The pain in the ass part was sewing the black stripes down the sides of both arms and legs. I can't remember why, but the sewing machine was out of commission. So for what seemed like hours while everyone else was getting ready, I was tediously sewing, like, 12 feet of goddamn black stripes on by hand. Anyway, I hadn't even thought about it until we were all about to leave and our friend called to say she was going to Toys 'R'Us to pick up something for her neighbor, and did we need anything? and I blurted out, oh my god, I'm so sorry, but is there any way you can find me a sword?? And so she did!

That's a good high note on which to end my avatar tour of Halloweens past.



click for permalink October 12, 2015

Is it autumn already? Meh, the seasons are all fucked up. The entire Midwest on out to the eastern seaboard has economized its year down to two seasons, summer and ice age, while in the Pacific Northwest it's mild and temperate practically all year round, we haven't seen an honest winter since 2009 and it barely even rains enough anymore to keep the people depressed enough to need all the marijuana dispensaries. All I know is, as of this evening, zombies are back in season.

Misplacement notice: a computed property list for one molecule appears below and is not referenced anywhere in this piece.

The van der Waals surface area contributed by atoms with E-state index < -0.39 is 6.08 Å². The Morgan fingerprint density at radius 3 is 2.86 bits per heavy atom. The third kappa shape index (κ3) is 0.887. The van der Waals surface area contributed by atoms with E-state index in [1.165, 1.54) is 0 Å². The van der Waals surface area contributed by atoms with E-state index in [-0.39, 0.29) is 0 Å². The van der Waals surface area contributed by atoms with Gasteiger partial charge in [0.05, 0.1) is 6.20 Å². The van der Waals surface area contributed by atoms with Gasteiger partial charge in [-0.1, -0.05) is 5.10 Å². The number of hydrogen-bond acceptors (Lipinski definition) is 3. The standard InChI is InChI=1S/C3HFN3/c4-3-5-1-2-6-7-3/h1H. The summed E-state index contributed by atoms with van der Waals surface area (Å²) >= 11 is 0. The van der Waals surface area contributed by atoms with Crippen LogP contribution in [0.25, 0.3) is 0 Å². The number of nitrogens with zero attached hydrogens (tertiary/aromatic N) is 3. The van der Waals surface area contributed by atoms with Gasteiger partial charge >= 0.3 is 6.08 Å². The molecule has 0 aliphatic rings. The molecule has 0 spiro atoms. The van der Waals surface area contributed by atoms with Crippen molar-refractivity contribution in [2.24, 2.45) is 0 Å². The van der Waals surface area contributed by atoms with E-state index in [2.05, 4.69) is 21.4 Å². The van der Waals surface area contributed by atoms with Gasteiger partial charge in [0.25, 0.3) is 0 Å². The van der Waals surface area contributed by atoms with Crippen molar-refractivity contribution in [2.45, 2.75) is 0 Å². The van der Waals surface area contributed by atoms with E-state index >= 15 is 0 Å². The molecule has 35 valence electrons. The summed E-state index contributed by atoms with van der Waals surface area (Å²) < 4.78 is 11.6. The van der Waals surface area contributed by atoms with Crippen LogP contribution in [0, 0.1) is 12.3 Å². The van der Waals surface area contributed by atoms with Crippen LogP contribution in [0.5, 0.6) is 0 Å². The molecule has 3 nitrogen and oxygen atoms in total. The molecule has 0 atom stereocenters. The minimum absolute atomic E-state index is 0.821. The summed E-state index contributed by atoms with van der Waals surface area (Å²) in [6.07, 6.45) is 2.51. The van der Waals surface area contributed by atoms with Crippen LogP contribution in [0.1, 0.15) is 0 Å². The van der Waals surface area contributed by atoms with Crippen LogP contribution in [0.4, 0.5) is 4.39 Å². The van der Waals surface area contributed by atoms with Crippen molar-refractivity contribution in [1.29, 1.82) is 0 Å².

And it's about god damned time... It feels like a lot longer ago than March since the last episode of Season 5 aired, but maybe it's just because in the interim we also saw the last-ever episode of Mad Men and quite possibly but hopefully not (fingers crossed, #savehannibal, #fannibals, #hannigram) the last-ever episode of Hannibal which, by the time the last episode was broadcast on the night before my god damn birthday, had become my favorite show by far in as long as I can remember (that being said, I have a very short memory for such things, just as I'm sure do you and so does everybody else). So, besides pining for an implausible bordering on operatic, ultraviolent, too artsy for its own good, network subvertingly homoerotic, high-lowbrow television show cut short before its time with a whole season conceived by its creator which may never come to fruition—not to mention seeing the last scene of its finale play out in my head more times than I'm comfortable with—what have I been up to?